Ativan can cause a variety of mild side effects. In some situations, however, it’s possible for dangerous symptoms like slowed breathing to occur.

Article at a Glance:

  • Ativan (lorazepam) is a benzodiazepine and Schedule IV controlled substance.
  • Signs of Ativan addiction include doctor shopping and having interpersonal problems related to Ativan use.
  • Serious side effects from Ativan include delirium, paranoia and thoughts of self-harm.
  • Ativan overdose is possible and can be deadly, especially when the drug is mixed with opioids or other central nervous system depressants.

Ativan Addiction Signs

Ativan (lorazepam) is a Schedule IV controlled substance, meaning that it carries a risk of abuse, addiction and dependence. However, it can sometimes be difficult to spot outward signs that a person is abusing a benzodiazepine like Ativan.

The more someone uses Ativan, the more their body becomes used to the drug and depends on it to function normally. As a result, it can be hard to tell when someone is struggling with Ativan use.

In some cases, there may be some signs a person is using Ativan, particularly if they take high doses. Some of the behavioral signs of Ativan abuse may include:

  • Doctor shopping, or seeing multiple doctors to get Ativan prescriptions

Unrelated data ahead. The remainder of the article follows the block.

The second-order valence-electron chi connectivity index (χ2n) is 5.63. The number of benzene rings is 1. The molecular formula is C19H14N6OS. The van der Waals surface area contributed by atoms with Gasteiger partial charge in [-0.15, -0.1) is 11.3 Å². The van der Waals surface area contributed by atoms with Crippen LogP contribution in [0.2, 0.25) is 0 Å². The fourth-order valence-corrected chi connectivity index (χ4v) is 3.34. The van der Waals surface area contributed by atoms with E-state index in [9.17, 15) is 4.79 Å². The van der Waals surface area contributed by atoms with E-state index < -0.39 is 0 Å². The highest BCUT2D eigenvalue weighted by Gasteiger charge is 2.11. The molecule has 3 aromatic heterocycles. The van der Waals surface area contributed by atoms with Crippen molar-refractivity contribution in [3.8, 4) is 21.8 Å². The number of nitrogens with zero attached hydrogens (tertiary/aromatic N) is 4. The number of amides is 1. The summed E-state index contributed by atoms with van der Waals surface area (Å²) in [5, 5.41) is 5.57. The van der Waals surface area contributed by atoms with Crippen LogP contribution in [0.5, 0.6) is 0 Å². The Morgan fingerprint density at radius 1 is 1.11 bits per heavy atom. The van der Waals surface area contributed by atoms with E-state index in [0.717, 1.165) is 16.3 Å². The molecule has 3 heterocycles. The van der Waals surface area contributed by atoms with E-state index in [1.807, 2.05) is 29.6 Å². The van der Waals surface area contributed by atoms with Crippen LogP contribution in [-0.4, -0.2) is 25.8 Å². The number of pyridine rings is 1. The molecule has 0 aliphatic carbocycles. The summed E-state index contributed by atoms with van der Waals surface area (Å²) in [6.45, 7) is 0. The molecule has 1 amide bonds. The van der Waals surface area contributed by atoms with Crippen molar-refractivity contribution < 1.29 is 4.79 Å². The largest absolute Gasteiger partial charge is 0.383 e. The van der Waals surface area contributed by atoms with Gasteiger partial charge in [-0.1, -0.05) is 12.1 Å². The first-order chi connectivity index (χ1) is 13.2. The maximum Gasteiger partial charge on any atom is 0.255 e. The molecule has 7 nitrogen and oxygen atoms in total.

• Creating fake symptoms to try to get an Ativan prescription
  • Having sudden changes in behavior or lifestyle
  • Isolating and withdrawing from friends and family
  • Spending time with a new group of people while excluding old friends and family members
  • Being preoccupied with getting and taking Ativan
  • Keeping secrets and lying
  • Declining performance or interest in school, work or other obligations
  • Having unexpected financial or legal problems

Ativan Side Effects

Ativan is a benzodiazepine drug that works as a central nervous system (CNS) depressant. As a result, its main side effects have to do with slowing down the central nervous system. The most common Ativan side effectsinclude:

  • Sedation
  • Weakness
  • Dizziness
  • Unsteadiness

Serious side effects can occur in people who abuse or overdose on Ativan. These include:

  • Delirium
  • Paranoia
  • Thoughts of self-harm
  • Seizures
  • Difficulty breathing
  • Coma
  • Death

Overdose Risk

If a person has taken no other substances besides a benzodiazepine like Ativan, overdose symptoms are often limited and may include:

  • Slurred speech
  • Movement problems
  • Confusion

However, many people who overdose on benzodiazepines also take other substances, particularly opioids. From January to June 2020, almost 93% of benzodiazepine overdose deaths also involved opioids.

Benzodiazepines and opioids are dangerous to use together because they are both CNS depressants. The FDA has even issued a Black Box Warning about taking benzodiazepines and opioids together. Those who take benzodiazepines and CNS depressants like opioids or alcohol are more likely to have overdose symptoms that include slowed breathing, which can be fatal.

An Ativan overdose is a medical emergency. If you believe someone is overdosing on Ativan, seek emergency medical attention immediately. You will not get in trouble for saving someone’s life.